which has been suggested in proceedings in this court, the firm property is first liable for any of these claims that may be eventually established against it, and that any alienation by W. B. Greenlaw of his interest, by either deed, mortgage, or deed of trust, or otherwise, cannot operate to relieve it of this charge;" that the commissioner reported that the only assets of the firm remaining undisposed of were certain parcels of real estate, six in number, situated in the city of Memphis, all described in the report and the bill in this case, a body of land in Arkalls3s, and certain claims against the city of Memphis, oneWalt and J. R. Williams' estate, also described; that on the confirmation of this report on February 19, 1880, it was among other things decreed" that the claims aforesaid against Winiams and Walt be vested in D. H. Poston, administrator de bonis non of J. O. Greenlaw, with righL to use names of the heirs and executor of W. B. Greenlaw in collection of the same;" and that "the balance of the personal and real assets of the firm of W. B. Greenlaw & Co" and particularly the real estate set out in the report herein, be held subject to tM further orders of this court for the purposes of the partnership, the payment of its indebtedness, and the equalization of the partners."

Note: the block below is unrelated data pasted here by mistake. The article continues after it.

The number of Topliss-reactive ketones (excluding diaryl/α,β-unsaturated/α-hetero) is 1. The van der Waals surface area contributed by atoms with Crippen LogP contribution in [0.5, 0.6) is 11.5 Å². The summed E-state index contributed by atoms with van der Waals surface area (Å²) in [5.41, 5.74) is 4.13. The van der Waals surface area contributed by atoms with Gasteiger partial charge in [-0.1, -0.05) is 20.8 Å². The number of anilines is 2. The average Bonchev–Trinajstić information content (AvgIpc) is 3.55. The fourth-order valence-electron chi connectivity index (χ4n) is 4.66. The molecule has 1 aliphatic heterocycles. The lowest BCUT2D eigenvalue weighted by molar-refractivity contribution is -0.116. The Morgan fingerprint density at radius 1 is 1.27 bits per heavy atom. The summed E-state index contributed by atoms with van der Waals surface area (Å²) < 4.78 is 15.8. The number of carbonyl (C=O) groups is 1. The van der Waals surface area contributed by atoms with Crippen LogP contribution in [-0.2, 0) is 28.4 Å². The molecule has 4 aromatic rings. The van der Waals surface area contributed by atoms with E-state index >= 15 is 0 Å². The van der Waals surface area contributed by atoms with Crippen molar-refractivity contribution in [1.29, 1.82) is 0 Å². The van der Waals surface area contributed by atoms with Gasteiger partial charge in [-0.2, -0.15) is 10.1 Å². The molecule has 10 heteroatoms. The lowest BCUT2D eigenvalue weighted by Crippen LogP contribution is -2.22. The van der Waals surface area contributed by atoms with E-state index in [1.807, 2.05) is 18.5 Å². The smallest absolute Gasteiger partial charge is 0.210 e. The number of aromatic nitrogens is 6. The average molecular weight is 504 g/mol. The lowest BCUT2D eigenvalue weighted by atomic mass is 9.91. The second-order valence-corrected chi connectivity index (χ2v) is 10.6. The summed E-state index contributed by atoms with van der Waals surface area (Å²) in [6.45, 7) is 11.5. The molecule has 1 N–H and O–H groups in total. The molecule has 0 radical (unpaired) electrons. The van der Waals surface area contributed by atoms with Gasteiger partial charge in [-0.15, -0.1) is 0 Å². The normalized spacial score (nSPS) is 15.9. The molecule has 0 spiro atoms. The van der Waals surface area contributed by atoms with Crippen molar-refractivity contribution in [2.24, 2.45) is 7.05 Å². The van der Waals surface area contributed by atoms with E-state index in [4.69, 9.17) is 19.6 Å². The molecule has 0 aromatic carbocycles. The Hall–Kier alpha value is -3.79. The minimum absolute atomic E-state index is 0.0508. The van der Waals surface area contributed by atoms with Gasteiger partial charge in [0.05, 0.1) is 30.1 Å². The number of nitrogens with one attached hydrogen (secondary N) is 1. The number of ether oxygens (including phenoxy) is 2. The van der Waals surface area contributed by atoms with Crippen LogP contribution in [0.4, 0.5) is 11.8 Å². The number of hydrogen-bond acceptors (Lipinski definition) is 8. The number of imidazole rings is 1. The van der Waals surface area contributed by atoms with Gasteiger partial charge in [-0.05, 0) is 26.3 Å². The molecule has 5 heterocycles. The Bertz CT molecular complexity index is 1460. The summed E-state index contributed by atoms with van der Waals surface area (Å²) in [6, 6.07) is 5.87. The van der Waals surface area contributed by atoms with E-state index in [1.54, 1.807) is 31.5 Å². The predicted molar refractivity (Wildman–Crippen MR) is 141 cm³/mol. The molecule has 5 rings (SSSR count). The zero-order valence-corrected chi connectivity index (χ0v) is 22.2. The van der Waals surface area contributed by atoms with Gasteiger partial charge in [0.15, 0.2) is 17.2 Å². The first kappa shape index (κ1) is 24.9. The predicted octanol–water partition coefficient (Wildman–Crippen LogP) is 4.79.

The bill also that the parties to the suit of Greenlaw v. Greenlaw, being representatives respectively of J. O. Greenlaw and W.E. Greenlaw, "neglect and refuse to make, or cause to be made, a sale of the said firm property so reserved as aforesaid, or its application to the payment Qfthe firm debts. They also resist and oppose' any application by the creditors of the said firm to be allowed to intervene in t4e said cause' and to procure a sale of said property." It also alleges that the property is depreciating in value, and the taxes ar,eallowed to accumulate and remain unpaid; that the property, or some of it, is in possession of tho People's Insurance Company, which claims it.by some titlefrom:W. B. Greenlaw. This company is made defendant to this bill, andits title disputed as against the plaintiff's . All the !ind heirs or devisees of the Greenlaws, and..all the,ereditere mentioned in the commissioner's report, are made' defendants. The bill prays: